Children love stories of knights and dragons. They love the battle of good versus evil. Even better, they love to envision themselves as the hero of the fight against the dark.
Here’s the truth: kids love stories of a good fight because, deep down, they know they were made to stand in the light, warring against the dark.
Scripture tells us that we’re in a very real battle against the dark. As believers, we’re called to put on the full armor of God.
When my boys were small, we used to talk about Ephesians 6:11-17 all the time ~ we made it a game until they knew every part of the passage.
We used to pretend to fasten our belt of truth. We’d talk about what the belt of truth is. What is truth? How do we know truth from lies? How can knowing truth protect us?
Next, we’d put on the breastplate of righteousness. We’d slip our pretend armor over our head while we discussed righteousness. We’d talk about the holiness of God, and our absolute inability to become holy ourselves. We talked about grace and how God – through His loving kindness – enabled us to have faith. We’d talk about God’s forgiveness of our sins which comes through His grace. We’d agree that our righteousness is only a gift from Our Father – it’s nothing we can earn through anything we do.
Carefully, we slipped on our shoes of the gospel of peace. We talked about the Good News of Jesus Christ. What’s the Good News? Why is it good? Why is it news? What are we supposed to do with the Good News? Why does carrying the Good News to our neighbors shod our feet in the gospel of peace? What is peace?
We would pretend to arm ourselves with the shield of faith – faith given to us by a good and loving God. We’d wave our shields and fight off the flaming darts of the evil one. We talked about how we never have to fear those darts – as long as we wear our armor each and every day. We’d talk about how we fight in the Lord’s army – how we will never lose the battle.
We donned the helmet of salvation and discussed what true salvation is – and how we come by it. We talked about forgiveness for our sins and God’s grace and mercy (see a theme here?). We discussed Lordship, and obedience to the God of the Universe.
At the end of our game, we talked about knights riding to battle in full armor – without a weapon. How silly is that? If we enter a fight without a sword, how will that work out for us? The boys and I would reel about, pretending to fend off the sword of our enemy with only a shield, a helmet, a belt, and our breastplate to protect us. In the end, we would turn tail and run away in our special shoes.
“Boys, what do we need?” I’d ask as they giggled. “We need a sword!” they shouted. “What kind of sword?” “The sword of the Spirit!” “What is the sword of the Spirit?” “The Word of God!” “What is the Word of God?” “The BIBLE!”
At the end, we’d all hug and laugh and fight each other with imaginary swords.
We played that game for a number of months. By the end, the boys were guiding the game. That Christmas, they both received their very own sword – a real, student Bible with their name stamped on the front. I’ve never seen children so excited about the Word of God. For Christmas this year, my eight-year-old asked for an adult ESV study Bible. We gave him one the next week.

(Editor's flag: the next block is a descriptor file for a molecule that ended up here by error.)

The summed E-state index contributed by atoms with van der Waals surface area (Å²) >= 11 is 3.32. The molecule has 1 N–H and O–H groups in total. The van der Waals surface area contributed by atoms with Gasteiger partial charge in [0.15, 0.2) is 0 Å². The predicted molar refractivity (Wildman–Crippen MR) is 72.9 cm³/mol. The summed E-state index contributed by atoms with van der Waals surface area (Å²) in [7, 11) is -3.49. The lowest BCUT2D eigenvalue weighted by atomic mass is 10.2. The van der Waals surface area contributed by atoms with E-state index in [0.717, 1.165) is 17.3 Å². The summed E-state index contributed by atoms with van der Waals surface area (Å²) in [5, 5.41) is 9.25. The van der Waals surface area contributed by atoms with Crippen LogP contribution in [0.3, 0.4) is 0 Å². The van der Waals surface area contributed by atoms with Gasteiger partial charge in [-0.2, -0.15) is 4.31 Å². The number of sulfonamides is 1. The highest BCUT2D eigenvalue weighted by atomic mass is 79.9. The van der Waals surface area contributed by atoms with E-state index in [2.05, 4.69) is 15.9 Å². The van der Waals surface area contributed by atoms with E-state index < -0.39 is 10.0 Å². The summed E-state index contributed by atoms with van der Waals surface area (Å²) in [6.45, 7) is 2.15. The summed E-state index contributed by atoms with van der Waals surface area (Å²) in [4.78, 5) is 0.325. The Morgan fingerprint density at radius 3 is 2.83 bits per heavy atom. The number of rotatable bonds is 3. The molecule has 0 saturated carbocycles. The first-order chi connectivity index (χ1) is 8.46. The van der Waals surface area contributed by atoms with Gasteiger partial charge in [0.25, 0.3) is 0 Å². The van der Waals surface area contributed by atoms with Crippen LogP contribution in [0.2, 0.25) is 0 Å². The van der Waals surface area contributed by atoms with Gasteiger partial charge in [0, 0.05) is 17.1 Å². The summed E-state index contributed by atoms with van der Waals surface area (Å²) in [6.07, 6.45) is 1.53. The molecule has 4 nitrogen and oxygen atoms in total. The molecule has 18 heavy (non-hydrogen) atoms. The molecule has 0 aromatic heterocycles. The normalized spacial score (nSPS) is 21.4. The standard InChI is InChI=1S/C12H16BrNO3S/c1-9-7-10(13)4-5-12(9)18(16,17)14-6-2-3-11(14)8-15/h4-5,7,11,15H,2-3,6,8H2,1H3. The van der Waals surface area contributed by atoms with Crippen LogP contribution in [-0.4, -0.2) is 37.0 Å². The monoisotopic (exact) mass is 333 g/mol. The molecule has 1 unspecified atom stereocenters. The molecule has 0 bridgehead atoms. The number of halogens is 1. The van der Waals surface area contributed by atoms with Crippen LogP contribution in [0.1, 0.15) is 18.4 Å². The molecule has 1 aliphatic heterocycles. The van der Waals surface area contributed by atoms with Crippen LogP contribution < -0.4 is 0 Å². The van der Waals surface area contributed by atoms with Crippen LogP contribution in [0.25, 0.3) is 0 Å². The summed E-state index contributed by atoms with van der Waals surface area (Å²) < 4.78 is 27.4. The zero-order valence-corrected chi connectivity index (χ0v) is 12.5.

Friends, we’ve been talking about Raising Grown-Ups ~ The Great Commission at Home. If we are to disciple our children, we must guide them to Scripture. If we’re to teach them to seek God’s Word, we must emphasize it in our homes. We must read the Bible in front of them; we must model the importance of Scripture for our kids.
However, we must do more than that. We must give our children Bibles! We must read their very special Bibles to them.
It’s easy to dismiss the importance of supplying our children with a Bible. They cost money, our 4-7 year old children can rarely read well, and it’s a lot of work to emphasize Scripture in our parenting. Yet, the battle we’re sending our kids into is real. The flaming darts of the evil one exist. If we’re going to communicate that truth to our kids, we need to demonstrate that we’re serious.
We wouldn’t send our kids out to ride a bike without a helmet. Why do we forget to equip them with their very own sword?
“Put on the whole armor of God, that you may be able to stand against the schemes of the devil. For we do not wrestle against flesh and blood, but against the rulers, against the authorities, against the cosmic powers over this present darkness, against the spiritual forces of evil in the heavenly places. Therefore take up the whole armor of God, that you may be able to withstand in the evil day, and having done all, to stand firm. Stand therefore, having fastened on the belt of truth, and having put on the breastplate of righteousness, and, as shoes for your feet, having put on the readiness given by the gospel of peace. In all circumstances take up the shield of faith, with which you can extinguish all the flaming darts of the evil one; and take the helmet of salvation, and the sword of the Spirit, which is the word of God…”
Looking for a review of children’s Bibles? You can find one at Raising Godly Children.
* How do you teach your children about the importance of God’s Word?
~ Danika Cooley
Danika Cooley is a children’s writer with a love for God’s Word, history, wisdom and small people. Her work has appeared in magazines including Focus on the Family’s Clubhouse and Clubhouse Jr.; Upper Room Ministries’ Pockets and Devozine; CBH Ministries’ Keys for Kids, and Cobblestone Group’s FACES and Odyssey. Her work also appears in Chicken Soup for the Soul: The Magic of Mothers and Daughters.